An indigenous leader has been assassinated in the west of Colombia while a second leader has gone missing, announced Colombia’s Ombudsman on Sunday.
Ernelio Pacheco’s body was found on Saturday in the town of Alto Baudo, after being kidnapped by men carrying firearms while on a boat on the by Nauca River a day before.
Then, on Saturday afternoon, the president of the Association of Indigenous Councils of Alto Baudo, Becheche Miguel Zarco, was kidnapped when he was traveling in a boat near Baudo.
He was approached by armed men who tied his hands and took him to another boat and then onto an unknown destination.
These attacks come just before the initiative “Baudoseando”, organised by different ethnic and territorial social organizations, in order to provide support to indigenous and Afro-Colombian communities in Baudo to adddress the issue of armed conflict and human rights in the region.
The region is a strategic area that controls the illegal drug trafficking, planting, processing and marketing of coca. It is an active area of the Resistance Front Cimarron National Liberation Army (ELN) and the AUC or Urabeños.
The Ombudsman reports that the armed conflict in the Baudo region has included enforced disappearances, recruitment of children and adolescents, landmine accidents, displacement and confinement of indigenous and Afro-Colombian populations .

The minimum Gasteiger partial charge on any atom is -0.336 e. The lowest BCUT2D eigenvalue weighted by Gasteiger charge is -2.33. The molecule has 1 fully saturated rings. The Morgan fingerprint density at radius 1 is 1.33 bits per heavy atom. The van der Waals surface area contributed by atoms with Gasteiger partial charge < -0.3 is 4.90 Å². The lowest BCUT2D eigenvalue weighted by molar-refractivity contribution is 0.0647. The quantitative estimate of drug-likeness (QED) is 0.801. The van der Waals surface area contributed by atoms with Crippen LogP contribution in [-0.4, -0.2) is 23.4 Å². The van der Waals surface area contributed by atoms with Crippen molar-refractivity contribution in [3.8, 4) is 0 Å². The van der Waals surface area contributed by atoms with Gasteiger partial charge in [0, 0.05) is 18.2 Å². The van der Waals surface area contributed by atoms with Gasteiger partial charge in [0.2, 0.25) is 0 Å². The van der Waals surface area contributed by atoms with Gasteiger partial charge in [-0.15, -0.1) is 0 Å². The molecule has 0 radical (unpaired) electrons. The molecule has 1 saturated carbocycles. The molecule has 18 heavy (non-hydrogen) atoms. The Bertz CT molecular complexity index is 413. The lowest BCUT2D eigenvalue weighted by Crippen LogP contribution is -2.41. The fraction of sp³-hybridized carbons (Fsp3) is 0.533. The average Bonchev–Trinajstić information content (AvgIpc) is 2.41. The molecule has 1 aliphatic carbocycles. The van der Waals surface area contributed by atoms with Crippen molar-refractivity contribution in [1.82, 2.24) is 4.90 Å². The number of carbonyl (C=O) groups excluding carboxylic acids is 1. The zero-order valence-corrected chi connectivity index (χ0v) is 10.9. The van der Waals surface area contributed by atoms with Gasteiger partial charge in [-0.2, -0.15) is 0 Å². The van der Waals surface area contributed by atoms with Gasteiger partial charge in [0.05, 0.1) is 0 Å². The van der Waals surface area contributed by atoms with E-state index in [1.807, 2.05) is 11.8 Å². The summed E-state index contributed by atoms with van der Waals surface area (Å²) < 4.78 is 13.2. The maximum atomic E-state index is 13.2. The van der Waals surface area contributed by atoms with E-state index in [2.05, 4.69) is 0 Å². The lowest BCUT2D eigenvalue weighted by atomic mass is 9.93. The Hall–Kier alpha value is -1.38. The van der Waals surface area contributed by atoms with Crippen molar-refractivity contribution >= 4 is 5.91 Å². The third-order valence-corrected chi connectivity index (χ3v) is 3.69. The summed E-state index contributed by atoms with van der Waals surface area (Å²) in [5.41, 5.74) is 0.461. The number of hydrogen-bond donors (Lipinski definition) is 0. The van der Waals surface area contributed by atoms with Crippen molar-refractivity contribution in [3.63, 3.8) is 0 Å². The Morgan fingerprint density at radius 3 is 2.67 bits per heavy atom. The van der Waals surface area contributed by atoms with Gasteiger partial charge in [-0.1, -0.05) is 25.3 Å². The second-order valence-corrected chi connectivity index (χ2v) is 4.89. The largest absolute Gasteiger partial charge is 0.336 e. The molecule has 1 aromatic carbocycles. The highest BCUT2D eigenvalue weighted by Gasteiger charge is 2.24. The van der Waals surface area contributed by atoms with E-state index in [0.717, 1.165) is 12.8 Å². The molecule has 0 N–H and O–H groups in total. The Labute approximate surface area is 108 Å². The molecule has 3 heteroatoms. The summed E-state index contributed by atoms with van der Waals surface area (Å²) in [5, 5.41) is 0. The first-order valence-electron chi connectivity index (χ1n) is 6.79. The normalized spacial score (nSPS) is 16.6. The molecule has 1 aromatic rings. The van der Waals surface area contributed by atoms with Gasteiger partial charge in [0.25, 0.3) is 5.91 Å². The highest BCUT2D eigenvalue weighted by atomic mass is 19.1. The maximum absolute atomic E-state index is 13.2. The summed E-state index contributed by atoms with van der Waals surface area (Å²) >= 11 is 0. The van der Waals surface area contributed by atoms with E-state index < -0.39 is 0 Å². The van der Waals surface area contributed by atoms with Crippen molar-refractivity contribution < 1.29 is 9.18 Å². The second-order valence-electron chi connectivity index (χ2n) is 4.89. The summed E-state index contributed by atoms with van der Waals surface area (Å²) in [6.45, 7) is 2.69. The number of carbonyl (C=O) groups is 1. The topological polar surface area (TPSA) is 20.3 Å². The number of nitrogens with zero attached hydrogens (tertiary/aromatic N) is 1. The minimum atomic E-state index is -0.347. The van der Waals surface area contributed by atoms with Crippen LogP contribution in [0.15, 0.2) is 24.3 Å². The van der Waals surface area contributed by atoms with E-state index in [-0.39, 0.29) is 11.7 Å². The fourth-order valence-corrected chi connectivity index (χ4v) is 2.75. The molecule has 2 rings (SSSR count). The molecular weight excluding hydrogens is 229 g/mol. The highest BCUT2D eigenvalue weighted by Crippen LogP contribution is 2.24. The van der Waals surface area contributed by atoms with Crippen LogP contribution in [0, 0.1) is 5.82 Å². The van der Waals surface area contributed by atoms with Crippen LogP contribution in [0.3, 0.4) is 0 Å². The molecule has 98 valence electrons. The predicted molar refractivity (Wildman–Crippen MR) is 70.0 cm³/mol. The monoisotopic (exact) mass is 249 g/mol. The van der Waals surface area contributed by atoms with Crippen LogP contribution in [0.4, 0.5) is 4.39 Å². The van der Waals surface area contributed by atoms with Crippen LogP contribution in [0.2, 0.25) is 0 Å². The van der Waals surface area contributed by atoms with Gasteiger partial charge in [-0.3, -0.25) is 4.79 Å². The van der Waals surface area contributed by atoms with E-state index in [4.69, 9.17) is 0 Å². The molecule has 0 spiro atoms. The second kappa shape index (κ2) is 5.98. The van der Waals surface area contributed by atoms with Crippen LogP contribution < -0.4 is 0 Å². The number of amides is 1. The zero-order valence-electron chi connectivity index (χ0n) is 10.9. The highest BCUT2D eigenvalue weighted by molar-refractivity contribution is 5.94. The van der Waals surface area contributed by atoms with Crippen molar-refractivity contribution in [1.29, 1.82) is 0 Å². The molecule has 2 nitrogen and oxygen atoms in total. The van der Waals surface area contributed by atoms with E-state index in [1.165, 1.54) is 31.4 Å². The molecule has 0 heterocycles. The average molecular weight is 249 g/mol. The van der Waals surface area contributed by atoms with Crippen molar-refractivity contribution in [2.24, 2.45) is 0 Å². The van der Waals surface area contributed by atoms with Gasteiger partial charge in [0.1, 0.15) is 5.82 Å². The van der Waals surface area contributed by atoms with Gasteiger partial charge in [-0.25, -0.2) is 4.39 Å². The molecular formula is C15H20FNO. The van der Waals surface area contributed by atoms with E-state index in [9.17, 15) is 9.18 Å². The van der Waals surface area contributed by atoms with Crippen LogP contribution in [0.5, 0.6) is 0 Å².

The Ombudsman recalls that in the town of Alto Baudo there were two massive displacement caused by clashes between the self-styled Gaitanistas AUC and ELN . The first was filed on May 11, 2014 when they were displaced 2,631 people (563 families) from indigenous Embera indigenous Dubasa the Reservation, and Ancoso Catrú. The second mass displacement occurred on June 13, 2014 because the fighting spread to the upper basin Baudó, displacing 457 people (85 families), seven communities, including six Indians and a Colombian afro Cugucho river basin.
The population of the municipalities of Upper, Middle and Lower Baudo are in a “high vulnerability condition due to the precarious socio-economic conditions in which they live, which is reflected in the high levels of unmet basic needs in food, health, water drinking and employment, as well as by weak state presence,” the Ombudsman stated.
“The isolation of the region and the difficulties in communication have become an obstacle for the State to provide a timely and comprehensive response to the serious human rights situation in the area.”